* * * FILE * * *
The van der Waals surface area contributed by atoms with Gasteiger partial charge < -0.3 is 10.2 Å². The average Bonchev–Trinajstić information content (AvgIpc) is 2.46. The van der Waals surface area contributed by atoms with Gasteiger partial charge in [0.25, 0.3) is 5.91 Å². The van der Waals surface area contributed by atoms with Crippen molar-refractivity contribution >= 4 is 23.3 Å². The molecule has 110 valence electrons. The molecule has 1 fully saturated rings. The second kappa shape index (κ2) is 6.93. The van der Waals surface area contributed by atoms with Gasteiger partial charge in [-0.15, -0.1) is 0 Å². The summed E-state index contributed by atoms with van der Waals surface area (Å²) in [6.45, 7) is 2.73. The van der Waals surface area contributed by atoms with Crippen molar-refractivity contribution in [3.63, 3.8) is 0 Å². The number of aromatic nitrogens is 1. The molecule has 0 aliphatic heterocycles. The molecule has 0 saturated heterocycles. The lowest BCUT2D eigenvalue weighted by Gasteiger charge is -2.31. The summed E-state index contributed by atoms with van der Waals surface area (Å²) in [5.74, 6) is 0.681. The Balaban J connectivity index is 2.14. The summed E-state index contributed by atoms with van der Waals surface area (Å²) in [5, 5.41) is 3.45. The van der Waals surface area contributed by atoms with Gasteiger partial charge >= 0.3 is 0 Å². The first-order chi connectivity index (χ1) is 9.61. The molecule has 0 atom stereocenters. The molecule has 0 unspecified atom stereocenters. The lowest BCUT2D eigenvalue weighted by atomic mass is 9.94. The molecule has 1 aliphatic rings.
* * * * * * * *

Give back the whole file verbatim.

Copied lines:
The van der Waals surface area contributed by atoms with Gasteiger partial charge < -0.3 is 10.2 Å². The average Bonchev–Trinajstić information content (AvgIpc) is 2.46. The van der Waals surface area contributed by atoms with Gasteiger partial charge in [0.25, 0.3) is 5.91 Å². The van der Waals surface area contributed by atoms with Crippen molar-refractivity contribution >= 4 is 23.3 Å². The molecule has 110 valence electrons. The molecule has 1 fully saturated rings. The second kappa shape index (κ2) is 6.93. The van der Waals surface area contributed by atoms with Gasteiger partial charge in [-0.15, -0.1) is 0 Å². The summed E-state index contributed by atoms with van der Waals surface area (Å²) in [6.45, 7) is 2.73. The van der Waals surface area contributed by atoms with Crippen molar-refractivity contribution in [3.63, 3.8) is 0 Å². The number of aromatic nitrogens is 1. The molecule has 0 aliphatic heterocycles. The molecule has 0 saturated heterocycles. The lowest BCUT2D eigenvalue weighted by Gasteiger charge is -2.31. The summed E-state index contributed by atoms with van der Waals surface area (Å²) in [5.74, 6) is 0.681. The Balaban J connectivity index is 2.14. The summed E-state index contributed by atoms with van der Waals surface area (Å²) in [5, 5.41) is 3.45. The van der Waals surface area contributed by atoms with Gasteiger partial charge >= 0.3 is 0 Å². The first-order chi connectivity index (χ1) is 9.61. The molecule has 0 atom stereocenters. The molecule has 0 unspecified atom stereocenters. The lowest BCUT2D eigenvalue weighted by atomic mass is 9.94. The molecule has 1 aliphatic rings.